Jan Ernst Matzeliger was born on September 15, 1852 in Surinam (South America), the child of a biracial marriage. His father was a white engineer from Holland and his mother was a black woman in the Dutch colony. By his third birthday Matzeliger was sent to live with his father’s sister. By the time he turned 10 years old, Matzeliger became a worker in the machine shop that his father owned. It was at this time that he quickly became aware of his talent for working with machinery.
Although he was skilled in this area, Matzeliger did not initially pursue a career in engineering or inventing. In 1871 at the age of 19 he left Surinam and worked as a sailor for two years. By 1873 he settled in Philadelphia where he worked in a variety of trades. In 1876 he moved to Lynn, Massachusetts, the emerging center of the American shoe manufacturing industry.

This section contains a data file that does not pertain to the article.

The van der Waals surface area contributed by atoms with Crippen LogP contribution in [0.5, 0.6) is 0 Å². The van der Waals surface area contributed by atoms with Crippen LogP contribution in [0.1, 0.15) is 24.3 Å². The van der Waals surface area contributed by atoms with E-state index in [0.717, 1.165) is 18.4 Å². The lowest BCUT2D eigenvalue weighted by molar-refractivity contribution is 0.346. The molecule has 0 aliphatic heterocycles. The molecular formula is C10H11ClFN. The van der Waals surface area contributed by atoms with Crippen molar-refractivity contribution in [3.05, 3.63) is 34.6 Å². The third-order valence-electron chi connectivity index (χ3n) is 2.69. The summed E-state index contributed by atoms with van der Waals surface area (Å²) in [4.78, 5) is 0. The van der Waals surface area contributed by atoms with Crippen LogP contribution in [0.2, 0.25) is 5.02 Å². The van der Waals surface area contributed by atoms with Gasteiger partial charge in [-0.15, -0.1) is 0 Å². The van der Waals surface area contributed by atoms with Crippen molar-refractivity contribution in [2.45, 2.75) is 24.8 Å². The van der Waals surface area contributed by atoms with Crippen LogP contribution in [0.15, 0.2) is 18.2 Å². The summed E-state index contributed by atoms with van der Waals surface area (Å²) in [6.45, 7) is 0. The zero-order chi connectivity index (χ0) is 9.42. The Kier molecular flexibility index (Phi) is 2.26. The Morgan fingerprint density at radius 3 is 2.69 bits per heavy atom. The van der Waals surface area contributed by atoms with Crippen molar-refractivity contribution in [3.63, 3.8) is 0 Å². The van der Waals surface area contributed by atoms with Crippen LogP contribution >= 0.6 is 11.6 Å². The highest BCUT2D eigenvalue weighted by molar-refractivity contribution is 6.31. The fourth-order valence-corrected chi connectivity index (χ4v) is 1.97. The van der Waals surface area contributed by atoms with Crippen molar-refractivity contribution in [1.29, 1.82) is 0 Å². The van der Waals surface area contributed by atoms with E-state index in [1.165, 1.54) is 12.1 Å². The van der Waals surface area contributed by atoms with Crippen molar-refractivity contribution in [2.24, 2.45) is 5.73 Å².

Matzeliger arrived in Lynn barely able to speak English. Nonetheless he began working in a shoe factory. Despite his language difficulties, Matzeliger began working on various innovations that would improve shoe manufacturing productivity. On March 20, 1883, Matzeliger received patent no. 274, 207 for a “Lasting Machine” that rapidly stitched the leather and sole of a shoe. Matzeliger’s invention quickly made Lynn the “shoe capital of the world.” Matzeliger became one of the founders of the Consolidated Lasting Machine Company which was formed around his invention.
Matzeliger’s work habits and his neglect of his health, however, soon took a toll. In the summer of 1887, he caught a cold then developed tuberculosis. Jan Ernst Matzeliger died on August 24 of that year at the age of 39.
Rachel Kranz, The Biographical Dictionary of Black Americans (New York: Facts on File, Inc., 1992), pp. 102-103; A Salute to Black Scientists & Inventors (Chicago: Empak Publishing Company), 1993, pp. 22-23.
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